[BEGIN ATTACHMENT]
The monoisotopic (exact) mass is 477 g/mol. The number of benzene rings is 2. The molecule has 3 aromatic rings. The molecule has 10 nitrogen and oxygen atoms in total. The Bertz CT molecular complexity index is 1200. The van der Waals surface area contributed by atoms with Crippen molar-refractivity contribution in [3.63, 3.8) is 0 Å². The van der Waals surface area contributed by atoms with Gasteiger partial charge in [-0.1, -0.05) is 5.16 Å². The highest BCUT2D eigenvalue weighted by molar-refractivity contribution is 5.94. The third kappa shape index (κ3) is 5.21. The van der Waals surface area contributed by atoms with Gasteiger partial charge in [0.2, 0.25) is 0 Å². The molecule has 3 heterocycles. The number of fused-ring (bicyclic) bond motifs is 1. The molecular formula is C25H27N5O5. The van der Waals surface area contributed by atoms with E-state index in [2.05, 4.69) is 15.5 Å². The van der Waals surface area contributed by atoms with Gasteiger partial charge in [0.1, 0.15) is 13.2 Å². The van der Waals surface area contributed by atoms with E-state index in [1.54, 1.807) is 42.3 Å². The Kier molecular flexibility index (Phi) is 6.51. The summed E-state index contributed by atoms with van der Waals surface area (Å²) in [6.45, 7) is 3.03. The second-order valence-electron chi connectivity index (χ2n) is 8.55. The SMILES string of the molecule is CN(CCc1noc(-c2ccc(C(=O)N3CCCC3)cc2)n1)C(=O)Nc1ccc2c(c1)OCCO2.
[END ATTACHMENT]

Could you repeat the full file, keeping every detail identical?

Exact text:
The monoisotopic (exact) mass is 477 g/mol. The number of benzene rings is 2. The molecule has 3 aromatic rings. The molecule has 10 nitrogen and oxygen atoms in total. The Bertz CT molecular complexity index is 1200. The van der Waals surface area contributed by atoms with Crippen molar-refractivity contribution in [3.63, 3.8) is 0 Å². The van der Waals surface area contributed by atoms with Gasteiger partial charge in [-0.1, -0.05) is 5.16 Å². The highest BCUT2D eigenvalue weighted by molar-refractivity contribution is 5.94. The third kappa shape index (κ3) is 5.21. The van der Waals surface area contributed by atoms with Gasteiger partial charge in [0.2, 0.25) is 0 Å². The molecule has 3 heterocycles. The number of fused-ring (bicyclic) bond motifs is 1. The molecular formula is C25H27N5O5. The van der Waals surface area contributed by atoms with E-state index in [2.05, 4.69) is 15.5 Å². The van der Waals surface area contributed by atoms with Gasteiger partial charge in [0.1, 0.15) is 13.2 Å². The van der Waals surface area contributed by atoms with E-state index in [1.54, 1.807) is 42.3 Å². The Kier molecular flexibility index (Phi) is 6.51. The summed E-state index contributed by atoms with van der Waals surface area (Å²) in [6.45, 7) is 3.03. The second-order valence-electron chi connectivity index (χ2n) is 8.55. The SMILES string of the molecule is CN(CCc1noc(-c2ccc(C(=O)N3CCCC3)cc2)n1)C(=O)Nc1ccc2c(c1)OCCO2.